42  Legacy of Roman Empire  Corpus Iuris Civilis, a snapshot of Roman common law  Continental Europe familiar with Roman law and referring to the code  After collapse of empire, easiest, cheapest thing to do was continue using code

43  French settlers used a version of the code, but customary law developed along side use of code  Just like the Romans, every now and then, the French government would issue decrees, requiring use of Parisian code  Custom would creep back in

44  French settlers a bit concerned about losing their traditions  British administrators realized the French were not looking forward to using common law  Protected religious and legal traditions in Québec Act, 1774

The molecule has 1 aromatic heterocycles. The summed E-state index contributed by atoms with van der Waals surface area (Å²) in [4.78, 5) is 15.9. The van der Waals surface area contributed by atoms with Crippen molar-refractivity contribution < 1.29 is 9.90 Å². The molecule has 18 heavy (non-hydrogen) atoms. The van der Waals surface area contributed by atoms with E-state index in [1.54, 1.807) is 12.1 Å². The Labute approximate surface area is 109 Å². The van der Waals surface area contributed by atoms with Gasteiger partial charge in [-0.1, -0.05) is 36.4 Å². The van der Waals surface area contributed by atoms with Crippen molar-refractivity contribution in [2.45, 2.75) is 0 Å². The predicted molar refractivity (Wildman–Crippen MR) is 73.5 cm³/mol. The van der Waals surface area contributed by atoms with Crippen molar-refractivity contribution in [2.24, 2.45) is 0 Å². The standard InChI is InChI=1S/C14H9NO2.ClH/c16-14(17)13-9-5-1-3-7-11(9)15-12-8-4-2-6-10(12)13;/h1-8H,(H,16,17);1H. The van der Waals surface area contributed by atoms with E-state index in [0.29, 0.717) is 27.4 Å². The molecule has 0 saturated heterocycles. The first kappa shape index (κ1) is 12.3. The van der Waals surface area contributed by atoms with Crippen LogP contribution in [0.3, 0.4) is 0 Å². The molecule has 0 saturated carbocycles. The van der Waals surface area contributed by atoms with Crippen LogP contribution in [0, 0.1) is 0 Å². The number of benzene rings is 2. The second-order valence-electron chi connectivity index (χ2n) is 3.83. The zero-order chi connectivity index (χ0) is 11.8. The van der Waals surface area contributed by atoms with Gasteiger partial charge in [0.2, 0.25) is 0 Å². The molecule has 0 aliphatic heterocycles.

45  Impact of Napoleonic Wars  A “rationalist” approach  Encouraged Québec to create its own modern code, and lay customary law to rest  Civil Code reissued in Québec in 1866  Last major revision began in 1955 and was implemented in 1994

46 Code  Written  Explicit  No deference to appeal courts or previous cases Common law  “Unwritten”  Hidden inside previous cases  Great deference to appellate decisions  Some deference paid to other cases

47  Describe the history of the common law  Explain why we have both common law and the Civil Code in Canada  Give some of the traditional rationales for the existence of the courts  Given a set of facts, employ “common law reasoning” to support a conclusion of law